Wilkinson: Societies with bigger income differences between rich and poor do worse on a whole range of measures. They have worse health. They have more violence. They have more drug problems. Standards of child well-being are worse.

Wilkinson: Perhaps two or three times the mental illness as the more equal countries. Because, in a more unequal society, there is more status competition. We judge each other more by status, and we feel more judged.

Marmot: Health and disease are the good and bad effects of where you are in the hierarchy, mediated by the effects of chronic stress.

Wilkinson: Money becomes more important because it says what your’re worth. So people in more unequal societies work longer hours, much longer hours, are more likely to get into debt. They save less of their income.

Wilkinson: We sometimes say, if you want to live the American dream, you should move to Finland or Denmark, which have much higher social mobility.

New Movie “Contagion” Receives High Marks From Epidemiologists

“Contagion”, a new thriller described by one commentator as an ‘Oh God Oh God We’re All Going To Die’ movie, is receiving positive reactions from epidemiologists both for its realism and its entertainment value. The story involves the spread of a new emerging ME-1 virus from bats to humans which spreads quickly around the world and kills many of those infected.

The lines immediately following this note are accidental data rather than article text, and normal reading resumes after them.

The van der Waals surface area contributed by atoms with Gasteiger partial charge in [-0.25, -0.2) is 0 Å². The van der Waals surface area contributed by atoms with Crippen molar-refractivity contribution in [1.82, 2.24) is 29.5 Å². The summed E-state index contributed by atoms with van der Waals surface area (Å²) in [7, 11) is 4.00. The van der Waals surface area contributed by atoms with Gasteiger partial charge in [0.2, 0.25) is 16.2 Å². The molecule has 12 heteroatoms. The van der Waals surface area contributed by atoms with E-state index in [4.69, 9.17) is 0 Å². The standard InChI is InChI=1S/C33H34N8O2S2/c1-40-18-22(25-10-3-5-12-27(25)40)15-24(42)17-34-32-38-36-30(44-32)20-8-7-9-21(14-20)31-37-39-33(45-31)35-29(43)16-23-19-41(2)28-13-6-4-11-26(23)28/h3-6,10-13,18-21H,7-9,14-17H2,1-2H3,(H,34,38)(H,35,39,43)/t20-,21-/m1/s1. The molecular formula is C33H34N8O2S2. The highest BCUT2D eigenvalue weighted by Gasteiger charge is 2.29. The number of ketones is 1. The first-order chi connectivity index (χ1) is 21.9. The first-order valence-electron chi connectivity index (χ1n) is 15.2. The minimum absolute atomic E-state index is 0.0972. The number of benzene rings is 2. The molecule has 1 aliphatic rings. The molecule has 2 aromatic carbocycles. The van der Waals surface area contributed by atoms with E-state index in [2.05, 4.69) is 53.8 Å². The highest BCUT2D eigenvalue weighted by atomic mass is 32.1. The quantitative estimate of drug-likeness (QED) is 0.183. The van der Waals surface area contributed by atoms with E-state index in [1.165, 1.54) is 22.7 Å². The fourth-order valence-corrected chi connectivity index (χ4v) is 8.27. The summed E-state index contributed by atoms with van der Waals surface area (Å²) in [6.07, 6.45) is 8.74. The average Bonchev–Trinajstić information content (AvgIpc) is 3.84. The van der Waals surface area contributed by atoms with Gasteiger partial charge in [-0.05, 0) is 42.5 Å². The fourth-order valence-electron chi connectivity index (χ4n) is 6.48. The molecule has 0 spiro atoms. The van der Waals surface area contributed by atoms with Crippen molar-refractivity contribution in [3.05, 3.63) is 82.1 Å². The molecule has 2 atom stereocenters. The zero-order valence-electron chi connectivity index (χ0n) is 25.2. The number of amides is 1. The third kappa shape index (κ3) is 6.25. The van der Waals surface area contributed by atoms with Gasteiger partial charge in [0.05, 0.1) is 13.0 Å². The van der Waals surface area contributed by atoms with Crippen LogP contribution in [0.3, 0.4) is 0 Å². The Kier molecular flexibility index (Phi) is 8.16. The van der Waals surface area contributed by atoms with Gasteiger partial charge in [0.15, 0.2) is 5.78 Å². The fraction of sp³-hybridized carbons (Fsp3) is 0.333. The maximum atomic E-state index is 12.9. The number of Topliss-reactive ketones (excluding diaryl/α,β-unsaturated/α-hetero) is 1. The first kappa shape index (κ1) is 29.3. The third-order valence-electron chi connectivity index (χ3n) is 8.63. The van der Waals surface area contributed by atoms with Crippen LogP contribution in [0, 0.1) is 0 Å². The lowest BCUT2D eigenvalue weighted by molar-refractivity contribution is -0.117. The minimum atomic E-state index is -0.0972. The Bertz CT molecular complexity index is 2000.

The NIH’s Anthony Fauci, director of the Allergy and Infectious Diseases Institute told CIDRAP news “It’s one of the most accurate movies I have seen on infectious disease outbreaks of any type…It did depict what would be an extremely rare possibility of a worst-case scenario…Audiences will look at this and say, ’Could it happen?’ Certainly it could happen, but it’s extremely unlikely to happen.”

The film’s chief science advisor was Columbia University’s Ian Lipkin who is John Snow Professor of Epidemiology and Director of the Center for Infection and Immunity in the School of Public Health. In an interview in Wired Science, Lipkin said the fictional ME-1 virus is a paramyxovirus that infects the lungs and brain and was modeled on Nipah virus. “We considered casting other viruses, he said, “but this was the best.”